Lu and Jo, especially the latter, have really stepped up their games offensively and been much more assertive, which is necessary without Derrick to manufacture points, whether scoring them himself or creating easy opportunities for others. To be honest, and I know this going back a bit, since they last played together in the 2009-10 season, I think Kirk could benefit most from Derrick's eventual return, as he'll have less ball-handling responsibilities when the two of them are playing in the backcourt together and will be able to go up against second-unit players.

With breakout homestand in the books, The Eloy Jimenez Show heads to Wrigley Field

With breakout homestand in the books, The Eloy Jimenez Show heads to Wrigley Field

Eloy Jimenez’s hot stretch dates a little further back than just the beginning of the just completed six-game homestand. You’ll remember the ball he hit to the other side of I-70 in Kansas City.

But playing before big crowds of White Sox faithful, Jimenez announced his arrival as the kind of slugger everyone’s been waiting to see.

Until recently, the biggest positive surrounding Jimenez was simply that he was a big leaguer. He wasn’t yet a terribly effective big leaguer, he spent a long time on the injured list and was routinely making onlookers worry with his play in left field.

But that’s not the case anymore. Jimenez blasted his first homer on the South Side in Tuesday’s game against the Washington Nationals, an absolute bomb that touched down on the fan deck. Three nights later, he hit a pair of three-run homers to power a win over the New York Yankees. All in all, he went 7-for-21 on the homestand, with three homers, a double, eight RBIs, six runs scored and three walks.

“I was very impatient,” Jimenez said Saturday of what was going wrong earlier in the season. “Now, I'm more patient at the plate and I see the ball better. And I get more pitches to hit.

“This is the guy who I've always been. Right now, I feel that it's there. I'm seeing the ball well, hitting the ball really on the barrel right now. I'm taking more walks than the first two weeks. I feel really good.”

Indeed, this is the guy that generated all that hype, the guy that had fans demanding he be called up throughout the 2018 season. This is the guy that’s projected to spend the next decade in the middle of the White Sox lineup.

This is the guy White Sox fans have been waiting for since he was acquired in that 2017 trade with the Cubs.

“I know from the first moment we saw him in camp a few years ago, you could see that there was obviously a talent within this young man,” manager Rick Renteria said before Sunday’s game. “What I do see is the experience he's gaining at the major league level. He's starting to make adjustments in the box.

“The other things I see, though, is the work he's put in in the outfield. He's really starting to improve out there. I think his jumps, his line to the ball are very good. His all-around game is starting to get a little more comfortable at the major league level.

“You look at him and you forget he just turned 22. He's a youngster. He continues to get better, and hopefully it's an exponential growth here in the next month or two when we really see a lot of things happen.”

And for his next trick? He’s going to Wrigley Field.

White Sox fans are annually jazzed for the Crosstown series, and there’s no doubt it’s a fun time of the year. But this season’s edition will pack a little extra punch. Not only are the White Sox playing a lot better baseball than they have in recent seasons, seasons during which the Cubs have been World Series contenders — and one of the main drivers of that, Lucas Giolito, gets the ball in Wednesday’s game — but Jimenez is now a major leaguer.

The headlining return piece in the Jose Quintana trade has looked like a bit of a steal for a while now, considering the prospect rankings and all the hype that came with them. But now Jimenez will square off against the team that signed him, in the park he always assumed he’d call his major league home.

The fun-loving Jimenez doesn’t seem like the kind of guy to hold a grudge or want to show the Cubs what they traded away, but he might end up doing the latter anyway.

Imagine the frenzy White Sox fans will be whipped into if Jimenez parks one on Waveland Avenue.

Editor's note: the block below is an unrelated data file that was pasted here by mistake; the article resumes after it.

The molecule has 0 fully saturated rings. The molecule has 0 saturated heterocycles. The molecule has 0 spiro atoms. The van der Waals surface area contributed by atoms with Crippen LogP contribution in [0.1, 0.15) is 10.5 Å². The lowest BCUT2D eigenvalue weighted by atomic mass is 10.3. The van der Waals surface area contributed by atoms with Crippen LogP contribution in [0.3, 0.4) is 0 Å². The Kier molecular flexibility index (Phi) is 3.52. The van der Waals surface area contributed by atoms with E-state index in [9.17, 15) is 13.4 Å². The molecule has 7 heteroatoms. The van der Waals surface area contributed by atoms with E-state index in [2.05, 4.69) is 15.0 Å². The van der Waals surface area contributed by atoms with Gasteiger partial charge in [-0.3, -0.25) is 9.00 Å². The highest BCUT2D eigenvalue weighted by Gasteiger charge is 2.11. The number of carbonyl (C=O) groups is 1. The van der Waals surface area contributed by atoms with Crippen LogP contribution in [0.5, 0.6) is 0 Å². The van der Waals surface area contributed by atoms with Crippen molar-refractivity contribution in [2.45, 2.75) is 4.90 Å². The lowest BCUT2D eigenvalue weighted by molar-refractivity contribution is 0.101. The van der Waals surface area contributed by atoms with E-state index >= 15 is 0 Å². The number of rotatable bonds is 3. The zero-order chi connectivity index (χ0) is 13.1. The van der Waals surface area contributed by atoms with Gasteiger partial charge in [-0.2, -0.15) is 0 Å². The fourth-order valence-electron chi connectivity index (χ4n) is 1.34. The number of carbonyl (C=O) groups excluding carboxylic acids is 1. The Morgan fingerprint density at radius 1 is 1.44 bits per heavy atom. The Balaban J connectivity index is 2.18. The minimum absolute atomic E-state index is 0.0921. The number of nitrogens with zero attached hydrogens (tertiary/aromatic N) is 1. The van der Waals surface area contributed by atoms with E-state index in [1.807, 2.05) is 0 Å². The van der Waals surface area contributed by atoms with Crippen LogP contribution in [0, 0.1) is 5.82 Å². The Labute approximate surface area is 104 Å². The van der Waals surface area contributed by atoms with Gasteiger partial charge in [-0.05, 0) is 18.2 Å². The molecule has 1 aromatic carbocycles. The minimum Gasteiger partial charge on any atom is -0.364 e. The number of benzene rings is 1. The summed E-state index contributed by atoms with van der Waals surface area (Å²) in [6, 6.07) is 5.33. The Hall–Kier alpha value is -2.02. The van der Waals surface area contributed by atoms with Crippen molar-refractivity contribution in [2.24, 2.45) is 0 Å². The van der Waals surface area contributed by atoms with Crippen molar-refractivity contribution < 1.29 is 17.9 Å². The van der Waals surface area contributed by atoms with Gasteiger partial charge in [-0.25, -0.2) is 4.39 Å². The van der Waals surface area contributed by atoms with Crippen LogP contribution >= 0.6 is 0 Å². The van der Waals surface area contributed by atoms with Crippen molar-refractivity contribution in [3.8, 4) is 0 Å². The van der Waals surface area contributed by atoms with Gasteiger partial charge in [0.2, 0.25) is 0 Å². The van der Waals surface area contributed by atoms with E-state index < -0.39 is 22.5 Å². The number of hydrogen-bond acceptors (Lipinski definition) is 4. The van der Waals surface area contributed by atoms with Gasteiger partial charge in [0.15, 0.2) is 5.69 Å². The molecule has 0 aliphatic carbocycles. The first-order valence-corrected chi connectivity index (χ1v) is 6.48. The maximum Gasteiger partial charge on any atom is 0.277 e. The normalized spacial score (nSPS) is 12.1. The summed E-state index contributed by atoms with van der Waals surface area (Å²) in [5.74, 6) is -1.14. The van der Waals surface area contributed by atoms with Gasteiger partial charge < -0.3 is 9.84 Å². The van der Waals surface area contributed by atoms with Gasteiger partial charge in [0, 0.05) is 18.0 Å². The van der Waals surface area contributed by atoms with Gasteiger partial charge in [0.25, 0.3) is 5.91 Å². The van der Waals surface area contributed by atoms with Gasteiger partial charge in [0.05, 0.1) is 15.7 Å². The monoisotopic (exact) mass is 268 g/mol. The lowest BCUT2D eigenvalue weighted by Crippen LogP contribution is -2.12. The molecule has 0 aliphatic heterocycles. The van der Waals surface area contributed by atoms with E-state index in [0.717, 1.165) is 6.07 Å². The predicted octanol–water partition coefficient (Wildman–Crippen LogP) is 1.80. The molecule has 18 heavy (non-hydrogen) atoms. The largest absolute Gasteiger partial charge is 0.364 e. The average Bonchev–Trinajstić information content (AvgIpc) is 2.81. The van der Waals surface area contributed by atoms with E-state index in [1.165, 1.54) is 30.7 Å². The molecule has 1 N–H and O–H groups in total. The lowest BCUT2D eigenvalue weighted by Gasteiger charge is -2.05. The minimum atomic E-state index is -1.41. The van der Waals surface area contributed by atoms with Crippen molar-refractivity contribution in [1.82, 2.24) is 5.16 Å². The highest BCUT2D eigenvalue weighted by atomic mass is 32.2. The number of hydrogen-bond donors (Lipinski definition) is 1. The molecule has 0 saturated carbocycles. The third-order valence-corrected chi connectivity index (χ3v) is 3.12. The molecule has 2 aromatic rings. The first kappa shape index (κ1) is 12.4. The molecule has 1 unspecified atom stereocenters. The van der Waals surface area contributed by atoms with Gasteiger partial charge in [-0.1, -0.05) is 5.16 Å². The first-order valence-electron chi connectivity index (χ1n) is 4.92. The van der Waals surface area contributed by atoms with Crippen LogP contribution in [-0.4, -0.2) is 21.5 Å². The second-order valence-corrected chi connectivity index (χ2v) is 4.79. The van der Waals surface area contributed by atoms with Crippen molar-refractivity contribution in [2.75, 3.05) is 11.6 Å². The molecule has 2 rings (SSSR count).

“Everybody gets excited about going over to that part of town,” Renteria said. “For him, in specific, coming from the organization originally, I'm sure he wants to go out there and show them what he's made of. And hopefully it's something pretty solid.

“He'll be able to control himself. The excitement will maybe play in his favor, assuming it's contained and directed in the right place.”

There were bright spots all over this organization before Jimenez started swinging a hot bat. Giolito’s been a Cy Young candidate through the season’s first two and a half months. Tim Anderson still boasts one of the highest batting averages in the American league. Yoan Moncada is much improved from his disappointing 2018 season. James McCann has been one heck of a discovery at catcher.

But Jimenez represented and continues to represent the bright future of this organization more than any of them. And now that he’s one of those 2019 bright spots, too, that future looks more realistic than ever before.

It doesn’t really matter who Jimenez homers against. But if he can do it against the Cubs, at Wrigley Field, his permanent smile might grow a little bigger. And he won’t be the only South Sider with a big smile if the ball hawks at Wrigley are tracking down a mammoth homer off a White Sox bat.

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Cubs map out next steps for closer Craig Kimbrel

Cubs map out next steps for closer Craig Kimbrel

Craig Kimbrel is one step closer to joining the Cubs bullpen.

According to Patrick Mooney of The Athletic, Kimbrel will join Triple-A Iowa and make his first appearance on Tuesday, against the Sacramento River Cats.

While the Cubs officially signed him on June 7, Kimbrel has yet to pitch in actual games. The 31-year-old has been in a condensed spring training program at the Cubs' Arizona complex, throwing live batting practice on both Thursday and Saturday.

The Cubs haven't revealed an official timeline for Kimbrel to join the 25-man roster, as they are basing things off of how he feels. The expectation is he will pitch in about five games with Iowa before joining the Cubs. However, both Theo Epstein and Kimbrel acknowledged how the goal isn't to rush the closer back into MLB action.

"We're not gonna rush it," Epstein said. "It's gonna be tempting to get him here as soon as possible, but we're trying to plan this thing the right way so that he could be in a position to succeed not just immediately but in October. That's gonna be our guiding principle as we go."

"We sat down and put a gameplan together — something to work off of," Kimbrel said. "But at the end of the day, it's based off how I recover, how I get ready. This isn't about getting back on the field as fast as I can. This is about being the best that I can be in October and down the stretch and doing what I came here to do for this team."